Closely tied in with chivalry is the familial paternalism theory. According to this theory, the concept of chivalry is aimed at ‘good parents, and therefore, towards ‘good women’. A woman who does not perform her duties as a parent, or one who breaks accepted social and cultural norms, is not considered to be a ‘good woman’. For example, females convicted of child abandonment received significantly longer sentences as compared to their male counterparts, because such females were viewed as ‘bad’ mothers.

Female offenders who commit gruesome, brutal crimes such as murder, are often considered to be more masculine. The masculinity of the offence committed by a woman thereafter plays a role in the decision-making process of the judiciary. This happens in two ways. The gruesome nature of the crime can either require the establishment of a very strong motive to attach culpability, or it can lead to harsher punishment. The former is evident through the case of Chinnamma v. State of Kerala, where the court required a strong motive to be proved in order to justify killing by administering a blow on the back of the head and then burning the body. As far as the latter situation is concerned, female offenders convicted of serious crimes have received similar treatment to male offenders convicted for similar offences. This is because the women have committed a grave offence, and therefore displayed characteristics that are predominantly male in nature. Therefore, they have acted contrary to accepted gender norms, and are liable for stringent punishment.

Very often, judges resort to employing sex-role stereotypes, which are driven by ancient socio-cultural norms and biases. Women are commonly considered to be the foundation stone of the family in particular and society in general. In India, especially, the woman, be it the mother, the daughter, or the wife, is seen as the preserver of social norms, morality, customs, traditions and family cohesiveness. The woman is supposed to be submissive, passive, compassionate and ready to compromise in order to maintain the family. She is supposed to serve her family and her husband dutifully and faithfully. Also, the woman is supposed to be the primary caretaker and provider of emotional support for the child.

The fact that some of the judges with this bias in mind are trying to find some sort of relation between biological identity and criminality also plays a minor role here. In the case of Smt. Paniben v. State of Gujarat, where a woman burned her daughter in law alive by throwing kerosene on her and lighting it, the court spoke about her saying that even the mother in her didn’t prevent her from committing this act, that it was quite unfortunate that a female should kill another female in this manner.

One reason for which gender roles are taken into consideration by the judiciary is that there can potentially be severe consequences of incarcerating female offenders with children. Extensive studies have been carried out on the effects of imprisoning a woman with children on the children themselves. The effects are especially pronounced on those children who accompany the mother to prison. One of the consequences is that the child becomes an ‘innocent victim’ who is punished by the incarceration of a parent who is probably the only caregiver to the child.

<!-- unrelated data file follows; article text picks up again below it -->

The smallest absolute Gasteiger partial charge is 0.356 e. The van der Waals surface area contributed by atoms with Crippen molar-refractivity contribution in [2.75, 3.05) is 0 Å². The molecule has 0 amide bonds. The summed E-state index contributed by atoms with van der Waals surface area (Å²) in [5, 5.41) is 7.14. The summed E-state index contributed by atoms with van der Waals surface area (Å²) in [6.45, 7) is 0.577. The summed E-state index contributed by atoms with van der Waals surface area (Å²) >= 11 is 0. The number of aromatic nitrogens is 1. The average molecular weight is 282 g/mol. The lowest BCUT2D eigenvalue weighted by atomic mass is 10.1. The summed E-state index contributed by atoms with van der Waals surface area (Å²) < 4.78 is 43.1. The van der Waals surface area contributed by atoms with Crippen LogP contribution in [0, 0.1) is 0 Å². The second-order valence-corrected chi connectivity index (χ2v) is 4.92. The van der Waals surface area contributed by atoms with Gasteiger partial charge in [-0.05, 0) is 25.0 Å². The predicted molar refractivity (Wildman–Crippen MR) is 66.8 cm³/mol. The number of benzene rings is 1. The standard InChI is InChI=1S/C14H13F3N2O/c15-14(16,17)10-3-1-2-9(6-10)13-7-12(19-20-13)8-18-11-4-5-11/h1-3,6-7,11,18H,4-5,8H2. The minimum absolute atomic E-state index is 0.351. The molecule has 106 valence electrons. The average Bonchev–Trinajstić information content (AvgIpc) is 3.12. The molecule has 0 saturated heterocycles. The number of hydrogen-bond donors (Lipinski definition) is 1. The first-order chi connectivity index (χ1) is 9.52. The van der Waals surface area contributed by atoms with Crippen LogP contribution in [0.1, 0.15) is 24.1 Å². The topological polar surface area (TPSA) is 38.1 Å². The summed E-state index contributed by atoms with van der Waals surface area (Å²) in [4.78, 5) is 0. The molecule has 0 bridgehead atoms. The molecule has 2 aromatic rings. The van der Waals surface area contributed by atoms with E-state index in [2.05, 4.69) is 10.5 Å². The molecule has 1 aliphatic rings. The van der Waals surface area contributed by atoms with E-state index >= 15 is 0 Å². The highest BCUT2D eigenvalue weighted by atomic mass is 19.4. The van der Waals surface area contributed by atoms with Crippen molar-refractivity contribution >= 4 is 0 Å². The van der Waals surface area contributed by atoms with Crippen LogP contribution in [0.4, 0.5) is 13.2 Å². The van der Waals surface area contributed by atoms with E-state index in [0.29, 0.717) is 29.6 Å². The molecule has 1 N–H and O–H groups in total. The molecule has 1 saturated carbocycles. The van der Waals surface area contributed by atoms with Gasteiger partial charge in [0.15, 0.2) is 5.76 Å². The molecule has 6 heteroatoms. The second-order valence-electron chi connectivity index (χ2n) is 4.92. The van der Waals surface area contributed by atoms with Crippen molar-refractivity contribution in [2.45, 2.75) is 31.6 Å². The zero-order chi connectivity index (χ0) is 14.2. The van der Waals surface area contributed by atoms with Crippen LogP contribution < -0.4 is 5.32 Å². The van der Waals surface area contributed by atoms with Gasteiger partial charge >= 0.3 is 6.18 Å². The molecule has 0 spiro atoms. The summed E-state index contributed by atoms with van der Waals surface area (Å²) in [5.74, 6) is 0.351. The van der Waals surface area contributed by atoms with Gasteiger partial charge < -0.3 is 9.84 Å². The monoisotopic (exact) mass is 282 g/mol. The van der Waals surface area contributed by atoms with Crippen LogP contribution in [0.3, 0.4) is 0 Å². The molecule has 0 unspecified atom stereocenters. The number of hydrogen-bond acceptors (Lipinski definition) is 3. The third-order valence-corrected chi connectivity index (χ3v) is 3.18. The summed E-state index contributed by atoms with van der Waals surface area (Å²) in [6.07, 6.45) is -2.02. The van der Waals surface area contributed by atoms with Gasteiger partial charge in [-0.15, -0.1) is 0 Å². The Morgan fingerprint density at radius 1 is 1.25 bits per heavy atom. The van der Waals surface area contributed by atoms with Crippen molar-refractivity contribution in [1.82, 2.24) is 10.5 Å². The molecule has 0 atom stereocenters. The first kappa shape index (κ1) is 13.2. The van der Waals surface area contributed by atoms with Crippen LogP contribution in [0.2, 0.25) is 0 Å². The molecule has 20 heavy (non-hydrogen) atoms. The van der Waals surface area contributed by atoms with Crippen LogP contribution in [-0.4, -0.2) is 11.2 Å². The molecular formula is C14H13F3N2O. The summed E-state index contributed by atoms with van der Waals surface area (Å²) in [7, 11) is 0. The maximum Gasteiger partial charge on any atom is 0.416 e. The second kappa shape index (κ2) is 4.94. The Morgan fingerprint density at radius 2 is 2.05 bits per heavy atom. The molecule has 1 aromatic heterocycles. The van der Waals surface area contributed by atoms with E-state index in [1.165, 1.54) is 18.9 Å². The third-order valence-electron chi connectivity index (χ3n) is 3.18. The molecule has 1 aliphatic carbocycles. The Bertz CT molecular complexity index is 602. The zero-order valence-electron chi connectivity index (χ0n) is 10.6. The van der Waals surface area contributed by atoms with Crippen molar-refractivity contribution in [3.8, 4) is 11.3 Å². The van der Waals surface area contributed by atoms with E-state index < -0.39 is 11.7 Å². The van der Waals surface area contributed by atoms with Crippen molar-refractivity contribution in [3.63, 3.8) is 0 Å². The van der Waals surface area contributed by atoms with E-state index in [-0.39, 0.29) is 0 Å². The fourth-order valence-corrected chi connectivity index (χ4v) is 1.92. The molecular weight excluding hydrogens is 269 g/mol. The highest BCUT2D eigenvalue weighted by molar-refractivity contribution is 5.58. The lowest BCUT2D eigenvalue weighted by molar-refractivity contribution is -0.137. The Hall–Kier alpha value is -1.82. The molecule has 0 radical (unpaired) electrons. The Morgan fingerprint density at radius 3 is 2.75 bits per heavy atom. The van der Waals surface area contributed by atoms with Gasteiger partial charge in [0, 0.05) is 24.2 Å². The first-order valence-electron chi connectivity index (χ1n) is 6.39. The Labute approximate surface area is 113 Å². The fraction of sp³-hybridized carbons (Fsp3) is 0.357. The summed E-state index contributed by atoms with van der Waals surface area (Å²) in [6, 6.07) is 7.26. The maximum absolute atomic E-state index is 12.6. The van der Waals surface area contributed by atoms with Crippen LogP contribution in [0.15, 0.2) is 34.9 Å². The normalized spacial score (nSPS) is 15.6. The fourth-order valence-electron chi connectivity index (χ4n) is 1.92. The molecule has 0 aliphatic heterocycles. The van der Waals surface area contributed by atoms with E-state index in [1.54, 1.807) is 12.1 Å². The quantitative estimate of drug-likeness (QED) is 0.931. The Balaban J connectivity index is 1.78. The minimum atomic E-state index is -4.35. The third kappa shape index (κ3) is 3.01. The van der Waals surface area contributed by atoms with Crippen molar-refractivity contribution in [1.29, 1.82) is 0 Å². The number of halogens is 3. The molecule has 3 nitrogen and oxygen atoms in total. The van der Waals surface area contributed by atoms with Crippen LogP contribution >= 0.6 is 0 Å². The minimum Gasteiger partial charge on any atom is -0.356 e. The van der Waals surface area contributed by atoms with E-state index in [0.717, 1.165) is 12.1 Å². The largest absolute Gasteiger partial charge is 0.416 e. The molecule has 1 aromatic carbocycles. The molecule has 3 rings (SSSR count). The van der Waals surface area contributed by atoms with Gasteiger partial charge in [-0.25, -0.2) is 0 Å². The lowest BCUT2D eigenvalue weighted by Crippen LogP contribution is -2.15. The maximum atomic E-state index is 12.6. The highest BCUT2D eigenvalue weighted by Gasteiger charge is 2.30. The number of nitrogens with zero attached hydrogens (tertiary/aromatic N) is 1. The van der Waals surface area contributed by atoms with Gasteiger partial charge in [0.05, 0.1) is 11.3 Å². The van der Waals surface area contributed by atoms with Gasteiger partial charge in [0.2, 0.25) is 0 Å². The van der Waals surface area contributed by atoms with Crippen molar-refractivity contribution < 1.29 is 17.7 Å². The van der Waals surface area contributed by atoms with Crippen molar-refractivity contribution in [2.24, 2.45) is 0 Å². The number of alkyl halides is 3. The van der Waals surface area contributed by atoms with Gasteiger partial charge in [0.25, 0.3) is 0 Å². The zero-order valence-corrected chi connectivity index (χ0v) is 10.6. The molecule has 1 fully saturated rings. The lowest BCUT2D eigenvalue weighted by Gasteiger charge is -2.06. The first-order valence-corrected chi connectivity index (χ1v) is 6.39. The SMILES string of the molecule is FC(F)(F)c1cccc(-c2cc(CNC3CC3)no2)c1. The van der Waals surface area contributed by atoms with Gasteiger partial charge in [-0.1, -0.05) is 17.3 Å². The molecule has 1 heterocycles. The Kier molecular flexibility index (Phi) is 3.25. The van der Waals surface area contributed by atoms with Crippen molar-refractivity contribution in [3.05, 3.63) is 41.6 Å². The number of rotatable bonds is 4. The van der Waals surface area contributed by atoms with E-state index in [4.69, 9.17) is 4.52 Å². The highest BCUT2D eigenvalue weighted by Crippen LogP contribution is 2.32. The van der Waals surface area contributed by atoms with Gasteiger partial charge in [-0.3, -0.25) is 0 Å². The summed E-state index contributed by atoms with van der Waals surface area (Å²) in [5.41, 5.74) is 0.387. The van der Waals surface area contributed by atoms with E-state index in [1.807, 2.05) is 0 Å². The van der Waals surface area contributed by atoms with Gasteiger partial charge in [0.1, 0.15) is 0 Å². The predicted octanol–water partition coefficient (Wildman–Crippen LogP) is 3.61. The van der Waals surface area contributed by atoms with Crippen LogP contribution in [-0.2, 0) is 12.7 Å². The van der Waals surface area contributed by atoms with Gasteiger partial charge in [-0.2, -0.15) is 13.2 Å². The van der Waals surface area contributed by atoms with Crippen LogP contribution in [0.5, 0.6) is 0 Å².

The case of State through S.P., CBI/SIT v. Nalini and Ors. is different from the above-mentioned examples because, in it, the court uses gendered stereotypes as mitigating circumstances. The dissenting judge with regard to the death sentence, Justice Thomas, noted that because she belonged to the ‘weaker sex’, she was unable to escape from the conspiracy of the co-accused men. Further, her execution would lead to the orphaning of her girl child, who had been born in prison.

The above analysis depicts that the present manner in which culpability is determined is incapable of accommodating the various experiences in a woman’s life. This leads to judgements on the culpability of a woman which are highly inconsistent, and, at times, unfair.

This does not mean that gender should not be a factor at all. Instead, this means that, while taking gender into account, judges should attempt to apply a more or less uniform standard in attempting to decide the culpability of female offenders. Again, this must be further qualified by the fact that the particular circumstances of each case must be taken into account since the criminal law prescribes an essentially subjective standard for the determination of culpability.

Therefore, what emerges is that there is a need for rectification of the gendered outlook. Judges should not apply their own understanding of a woman’s role in society. Instead of applying and enforcing gender-based stereotypes in order to defend and acquit women, gendered circumstances and factors which drive women to commit crimes, in the specific context of a case, as well as in a broader social context, must be taken into consideration.

An argument can be made that such specific gendered circumstances should not be taken into account since it is unfair to male offenders committing similar offences. However, it is impractical to have unvarying standards for male and female offenders, because this will only lead to superficial fairness, which would be restrictive and misleading. The best interests of society will not be served by a policy which attempts to create a uniform system of justice for all offenders. In the words of Tina Freiburger, ‘fairness that is applied at a global level could potentially fail at achieving fairness at the individual level’.

Defendants who hold familial responsibilities must be shown some concern and must be given some concessions, otherwise, their family will also suffer. Therefore, more than uniform sentences, judicial discretion in sentencing could be beneficial to society as a whole. However, such discretion must be regulated to the extent that it does not degrade into discrimination.

[The author is a 2nd-year student at National Law University, Delhi, pursuing a B.A. LL.B. (Hons.) degree.]

Leave a Reply

Fill in your details below or click an icon to log in: Logo

You are commenting using your account. Log Out /  Change )

Facebook photo

You are commenting using your Facebook account. Log Out /  Change )

Connecting to %s